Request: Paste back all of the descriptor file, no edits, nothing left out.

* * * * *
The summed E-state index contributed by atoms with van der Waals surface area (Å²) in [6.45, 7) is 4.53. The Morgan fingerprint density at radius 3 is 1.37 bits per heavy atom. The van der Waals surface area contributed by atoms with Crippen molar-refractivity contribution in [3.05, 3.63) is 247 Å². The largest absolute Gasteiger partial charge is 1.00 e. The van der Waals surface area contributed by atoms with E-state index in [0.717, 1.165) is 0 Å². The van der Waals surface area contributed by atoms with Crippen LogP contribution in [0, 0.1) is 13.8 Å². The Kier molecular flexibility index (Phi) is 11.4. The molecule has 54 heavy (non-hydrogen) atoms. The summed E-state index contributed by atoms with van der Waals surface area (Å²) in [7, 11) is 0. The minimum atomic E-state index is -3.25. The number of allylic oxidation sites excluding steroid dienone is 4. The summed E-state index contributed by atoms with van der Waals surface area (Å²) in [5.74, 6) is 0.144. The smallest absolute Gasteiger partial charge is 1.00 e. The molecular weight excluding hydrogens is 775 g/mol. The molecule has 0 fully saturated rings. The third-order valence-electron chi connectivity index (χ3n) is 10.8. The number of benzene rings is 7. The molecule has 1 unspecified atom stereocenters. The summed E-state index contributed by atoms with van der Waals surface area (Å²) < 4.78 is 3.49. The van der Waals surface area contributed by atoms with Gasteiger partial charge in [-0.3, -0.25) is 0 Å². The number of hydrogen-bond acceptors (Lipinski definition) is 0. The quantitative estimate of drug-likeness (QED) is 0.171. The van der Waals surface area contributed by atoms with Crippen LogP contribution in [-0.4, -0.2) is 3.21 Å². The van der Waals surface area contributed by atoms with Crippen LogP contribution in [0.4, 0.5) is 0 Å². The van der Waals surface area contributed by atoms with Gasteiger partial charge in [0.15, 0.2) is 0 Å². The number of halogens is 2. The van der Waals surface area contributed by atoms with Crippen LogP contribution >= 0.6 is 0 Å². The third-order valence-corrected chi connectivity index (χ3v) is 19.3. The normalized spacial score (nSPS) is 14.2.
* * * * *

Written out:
The summed E-state index contributed by atoms with van der Waals surface area (Å²) in [6.45, 7) is 4.53. The Morgan fingerprint density at radius 3 is 1.37 bits per heavy atom. The van der Waals surface area contributed by atoms with Crippen molar-refractivity contribution in [3.05, 3.63) is 247 Å². The largest absolute Gasteiger partial charge is 1.00 e. The van der Waals surface area contributed by atoms with E-state index in [0.717, 1.165) is 0 Å². The van der Waals surface area contributed by atoms with Crippen LogP contribution in [0, 0.1) is 13.8 Å². The Kier molecular flexibility index (Phi) is 11.4. The molecule has 54 heavy (non-hydrogen) atoms. The summed E-state index contributed by atoms with van der Waals surface area (Å²) in [7, 11) is 0. The minimum atomic E-state index is -3.25. The number of allylic oxidation sites excluding steroid dienone is 4. The summed E-state index contributed by atoms with van der Waals surface area (Å²) in [5.74, 6) is 0.144. The smallest absolute Gasteiger partial charge is 1.00 e. The molecular weight excluding hydrogens is 775 g/mol. The molecule has 0 fully saturated rings. The third-order valence-electron chi connectivity index (χ3n) is 10.8. The number of benzene rings is 7. The molecule has 1 unspecified atom stereocenters. The summed E-state index contributed by atoms with van der Waals surface area (Å²) < 4.78 is 3.49. The van der Waals surface area contributed by atoms with Gasteiger partial charge in [-0.3, -0.25) is 0 Å². The number of hydrogen-bond acceptors (Lipinski definition) is 0. The quantitative estimate of drug-likeness (QED) is 0.171. The van der Waals surface area contributed by atoms with Crippen LogP contribution in [-0.4, -0.2) is 3.21 Å². The van der Waals surface area contributed by atoms with Crippen LogP contribution in [0.4, 0.5) is 0 Å². The van der Waals surface area contributed by atoms with Gasteiger partial charge in [0.15, 0.2) is 0 Å². The number of halogens is 2. The van der Waals surface area contributed by atoms with Crippen LogP contribution >= 0.6 is 0 Å². The third-order valence-corrected chi connectivity index (χ3v) is 19.3. The normalized spacial score (nSPS) is 14.2.